Planning ahead is another skill that foresees progress towards a goal. People who think through potential obstacles and how they will deal with them, in detail, are able to push through hard times and make the most progress toward their goal. Likewise when people are empowered to do something because they enjoy it or have it explained how it will help someone else, they use less willpower than if they were forced into doing something.


Chapter 6 shows how crisis situations can change organizational habits. Vignettes of companies that had major crises showcase how big problems can lead to big changes. 


Chapter 7 shares how companies like Target gather data on individual customers to drive marketing and sales. Retailers note that people tend to change brands of products when they are going through a life change such as marriage or divorce. The biggest life event for change in purchasing? A new baby. New parents will buy anything the need/want in one place because it is easy. If a company can get them to start buying diapers at their store, they know they can get them to buy other things because they are already in the store. Target looks at purchases made and, by looking at common trends, can determine fairly accurately when a woman is pregnant and due. What do they do with this information? Slip in subtle marketing cues next to the familiar. If a woman received coupons for just baby stuff she would get suspicious as to how the company knows, but mixed in among common items it does not see as personalized.


Chapter 8 explains how personal ties and social peer pressure can influence people to do things that they would find hard to choose on their own, at the risk of losing social benefits. “Weak social ties,(1)” as opposed to close friends, tend to have the strongest pull on obligation. An acquaintance could tell unfavorable comments about you to others for not fulfilling an obligation, where a close friend might understand why you would pull out of a commitment.


Chapter 9 looks at the neurobiology of habits and what is free will. Examples are sleep-terrors and gambling addiction. Do people have choice in these scenarios? It comes down to the primitive brain and ingrained habits. The parts of the brain (basal ganglia and brainstem) where habits form are the same parts where sleep terrors stem from. Duhigg believes that any habit that is cognizant can be changed with the decision to change it, and the knowledge of what your cue or trigger is. 
The “Afterward” shares stories from people who contacted the author after the initial publication of the book on how it helped them. This chapter discusses lapses and relapses, and not looking at them as failure but as learning experiments. 


The “Appendix: A Readers Guide To Using These Ideas” is a step-by-step guide to figuring out your own habit loop and how to make a plan to change the habit.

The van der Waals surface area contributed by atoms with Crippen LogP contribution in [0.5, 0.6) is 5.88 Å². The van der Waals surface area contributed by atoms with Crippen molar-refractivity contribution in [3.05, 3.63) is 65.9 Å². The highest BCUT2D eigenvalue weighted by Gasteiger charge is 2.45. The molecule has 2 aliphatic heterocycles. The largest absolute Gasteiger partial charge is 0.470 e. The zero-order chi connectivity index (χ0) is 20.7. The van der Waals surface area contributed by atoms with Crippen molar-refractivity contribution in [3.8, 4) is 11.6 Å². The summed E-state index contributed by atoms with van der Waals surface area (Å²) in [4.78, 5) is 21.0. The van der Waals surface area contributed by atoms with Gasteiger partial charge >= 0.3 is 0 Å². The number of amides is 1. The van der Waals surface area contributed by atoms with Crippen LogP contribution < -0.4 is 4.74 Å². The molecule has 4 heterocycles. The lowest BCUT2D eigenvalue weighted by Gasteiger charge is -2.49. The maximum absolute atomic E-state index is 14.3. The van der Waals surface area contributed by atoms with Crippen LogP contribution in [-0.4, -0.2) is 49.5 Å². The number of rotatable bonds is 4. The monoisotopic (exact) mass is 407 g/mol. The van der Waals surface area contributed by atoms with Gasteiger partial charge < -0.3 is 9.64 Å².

This book is aimed at readers who are looking to change a “bad” habit they have. It gives real-life case-studies of companies and people that readers have heard of, to explain how a habit change works. By breaking down how habits form, the author explains how habits can be broken and changed into more desirable habits that will get the reader to their goal. The design of the book is similar to a “business-help” book, which might draw in more readers that are in either a traditional corporate or entrepreneurial business sector. 


Personally, I loved this book. It was engaging to read how prominent public figures from Michael Phelps to Rosa Parks made small habits work towards bigger goals, as well as how every-day habits, like eating an afternoon snack, are a summation of cues, routines, and rewards. 


The strengths I identify in this book are: extensive research – mostly in personal interviews and scientific articles; easy-to-read format; a singular focus throughout the entire book; and the idea of “classical conditioning,” as Ivan Pavlov explained, to describe Duhigg’s “habit loop.” The ideas of “habit loop” and “classical conditioning” are very much the same in a stimulus or cue eliciting a routine that leads to a reward or positive reinforcement(3). Another factor Duhigg lists is obligation towards an outside influencer (chapter 8), which authors Rowland and Splane liken to reasons of success in dietary restraint often stemming from religious “diets” such as Lent or Ramadan, or ethical reasons (Ex: vegetarian for animal rights)(3).


Duhigg is very effective at making his main point – the habit loop- clear, through writing that is both engaging, and easy to follow. His extensive background as an investigative journalist allows him to be an effective writer and good at finding necessary information. He shows how to take action on research already known, like the fact that overeating is typically due to cues in our environment triggering intake (4).


The weaknesses I see in this book are mainly from credentials and my perception of potential bias. As a journalist, Duhigg is trained to pick up a story and flush it out to make something people want to read. Science is not usually fascinating to the general public, so I wonder if he took any liberties to elaborate where there was not enough information. Additionally, Duhigg is not a science or health professional. Many of the topics he covers are in neurobiology and psychology, of which, I would assume he has not had formal training. 


Overall, I highly recommend this book to anyone, professional or consumer, that wants to make a change in a habit they do, or help someone else figure out their habit loops. It brings insight into why we do what we do, and offers a way to pick and choose which habits we keep and change. It is not specific to any one type of change (such as weight loss), but rather encompasses the skills and case-studies to change any habit. I will be re-reading The Power of Habit soon.

References:

  1. Duhigg, C. The Power of Habit: Why We Do What We do In Life And Business. New York, NY; St. Martin’s Griffin, a division of MacMillan Publishers, 2012.
  2. www.Charlesdughigg.com. Charles Duhigg, 2016. Accessed September 24, 2016.
  3. Rowland, N., and Splane, E. Psychology of Eating. Boston; Pearson Education, 2014.
  4. Wansink, B. Mindless Eating, Why We Eat More Than We Think. New York; Bantam Books, 2006.